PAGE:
On November 7, we saw the myth of politically disengaged young people further disproved in the face of resounding results for progressive issues. Gen Z voters influenced the outcome of the Ohio referendum on a Constitutional right to abortion and helped flip the Virginia House of Delegates blue and hold the State Senate. 

This kind of turnout is all the more impressive considering it was in an “off-year,” putting parties and candidates on notice that young voters will be a force to reckon with in the 2024 elections. In fact, with the Gen Z voter cohort slated to advance by 52 million compared to older voters between Trump’s 2016 win and next year’s election, young voters could very much determine the results. 

At the same time, the political class’ difficulty in engaging this younger cohort of voters has been well-documented — presenting a key communications challenge for progressives going into next year. 

So how do we tap into the political power of Gen Zers to advance progressive priorities in 2024, especially as their support for President Biden wanes? That’s the question we at Fenton sought to answer when we kicked off our event series, The Unlit Match: Igniting the Power of the Gen Z Vote, last week — one year out from Election Day 2024.

Amanda Litman, co-founder of Run for Something, moderated the panel discussion featuring Gen Z leaders Victoria Hammett of Gen Z for Change; Assistant Minority Leader Rep. Kalan Haywood of the Wisconsin State Assembly; Jessica Siles of Voters of Tomorrow; and Emilyn Grace Lagger of Unite for Reproductive & Gender Equity

Panelists agreed that Gen Z voters are motivated more by issue than loyalty to party or candidates, and that the political establishment should not take their support for granted. “Gen Z is really changing what it means to be political…and Gen Z voters are a lot more educated than they’re getting credit for, especially when it comes to issue-based voting,” Lagger said.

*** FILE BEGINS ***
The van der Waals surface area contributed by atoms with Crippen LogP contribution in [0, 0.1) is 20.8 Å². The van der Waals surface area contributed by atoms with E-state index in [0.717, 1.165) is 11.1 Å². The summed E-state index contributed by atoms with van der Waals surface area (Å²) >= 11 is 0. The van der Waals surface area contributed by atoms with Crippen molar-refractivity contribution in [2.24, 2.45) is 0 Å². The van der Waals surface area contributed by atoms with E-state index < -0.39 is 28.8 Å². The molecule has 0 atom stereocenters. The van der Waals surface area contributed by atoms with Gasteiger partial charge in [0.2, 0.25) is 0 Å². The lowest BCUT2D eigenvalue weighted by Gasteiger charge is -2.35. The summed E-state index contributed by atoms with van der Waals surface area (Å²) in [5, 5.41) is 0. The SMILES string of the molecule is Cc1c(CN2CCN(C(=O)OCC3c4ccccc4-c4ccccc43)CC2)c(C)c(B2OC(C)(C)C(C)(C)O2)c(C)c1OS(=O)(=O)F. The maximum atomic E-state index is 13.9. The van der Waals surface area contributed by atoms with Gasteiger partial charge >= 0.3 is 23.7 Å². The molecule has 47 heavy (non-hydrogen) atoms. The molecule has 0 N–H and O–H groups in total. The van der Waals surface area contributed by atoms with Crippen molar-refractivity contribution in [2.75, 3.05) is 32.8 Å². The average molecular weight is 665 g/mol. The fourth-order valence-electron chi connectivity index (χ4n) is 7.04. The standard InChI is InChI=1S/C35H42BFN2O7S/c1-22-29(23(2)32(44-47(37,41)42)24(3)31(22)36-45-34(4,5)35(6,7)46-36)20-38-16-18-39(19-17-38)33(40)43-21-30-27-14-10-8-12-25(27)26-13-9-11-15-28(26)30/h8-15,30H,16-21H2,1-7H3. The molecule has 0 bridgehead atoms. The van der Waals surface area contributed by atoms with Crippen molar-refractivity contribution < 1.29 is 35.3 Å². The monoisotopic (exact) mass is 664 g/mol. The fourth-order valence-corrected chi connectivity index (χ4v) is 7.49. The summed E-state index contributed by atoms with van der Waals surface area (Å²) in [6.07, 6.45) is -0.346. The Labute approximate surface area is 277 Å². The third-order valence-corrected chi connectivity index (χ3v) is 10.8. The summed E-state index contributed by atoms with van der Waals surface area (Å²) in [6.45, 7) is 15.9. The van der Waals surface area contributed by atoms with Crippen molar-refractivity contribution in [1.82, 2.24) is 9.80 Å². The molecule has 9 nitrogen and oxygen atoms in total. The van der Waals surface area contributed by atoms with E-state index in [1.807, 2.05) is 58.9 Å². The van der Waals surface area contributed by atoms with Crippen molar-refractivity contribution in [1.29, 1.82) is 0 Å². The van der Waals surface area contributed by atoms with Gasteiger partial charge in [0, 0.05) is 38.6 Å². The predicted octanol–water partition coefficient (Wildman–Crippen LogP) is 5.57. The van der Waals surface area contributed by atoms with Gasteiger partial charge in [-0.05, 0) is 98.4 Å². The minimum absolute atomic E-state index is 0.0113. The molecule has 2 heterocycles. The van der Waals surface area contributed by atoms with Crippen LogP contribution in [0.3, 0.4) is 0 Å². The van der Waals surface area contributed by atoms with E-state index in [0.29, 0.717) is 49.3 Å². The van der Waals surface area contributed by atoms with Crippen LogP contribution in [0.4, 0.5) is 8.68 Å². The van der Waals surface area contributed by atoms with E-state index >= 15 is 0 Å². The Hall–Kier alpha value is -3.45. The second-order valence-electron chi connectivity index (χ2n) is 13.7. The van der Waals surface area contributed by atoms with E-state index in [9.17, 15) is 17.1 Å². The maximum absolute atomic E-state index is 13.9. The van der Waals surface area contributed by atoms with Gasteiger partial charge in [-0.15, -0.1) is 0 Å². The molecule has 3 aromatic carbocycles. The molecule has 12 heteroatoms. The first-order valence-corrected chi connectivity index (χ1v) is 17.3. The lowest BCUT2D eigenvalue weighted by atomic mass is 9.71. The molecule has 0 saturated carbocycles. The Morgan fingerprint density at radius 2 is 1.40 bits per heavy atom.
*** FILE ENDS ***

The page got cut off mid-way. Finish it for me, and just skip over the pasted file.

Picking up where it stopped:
However, Hammett cautioned politicians against making blanket assumptions about Gen Z’s priorities: “Understand that we’re adults, we’ve got bills to pay. We pay taxes, we definitely care about a lot of issues that for some reason, older generations assume that we don’t.”

These Gen Z leaders emphasized that they prize and expect accountability from their government officials, and that politicians should remember to engage them while they’re in office and not just during campaigns. “Now is the time to listen, and make sure you have a campaign strategy that reflects what you’ve been hearing. Don’t assume you know what Gen Z wants – take the time to ask questions,” said Rep. Haywood. 

Examples of that accountability and engagement came from social media. Panelists appreciated Instagram and Facebook Live sessions by office-holders that translate seemingly arcane legislative proceedings into understandable and relevant language, while taking questions from participants. 

As older generations take to social media to communicate with Gen Zers, however, our panelists cautioned against forcing the latest meme, viral trend, or lingo into their content. Rather than coming across as awkward, inauthentic, and pandering, politicians and advocates should stick to what feels natural to them.  They also warned politicians against thinking of social media as the sole avenue to engage them — and encouraged in-person events and meetings to hear about issues important to this cohort.  

On the question of engaging young people in Joe Biden’s presidential run among a decidedly unenthusiastic Gen Z, Siles said, “Authenticity is going to make it or break it. Keep it authentic, keep it simple, and uplift what he’s already done to deliver on Gen Z priorities.”

As we enter the 2024 races, continue to follow Fenton’s series, The Unlit Match, for more programming focusing on how Gen Z is changing not just election results but how politicians and parties engage with young people. And of course, we’ll be sharing insights and developments from our work with numerous partners that are advancing progressive priorities at the ballot box and around the country. 

Check out the full event to learn more.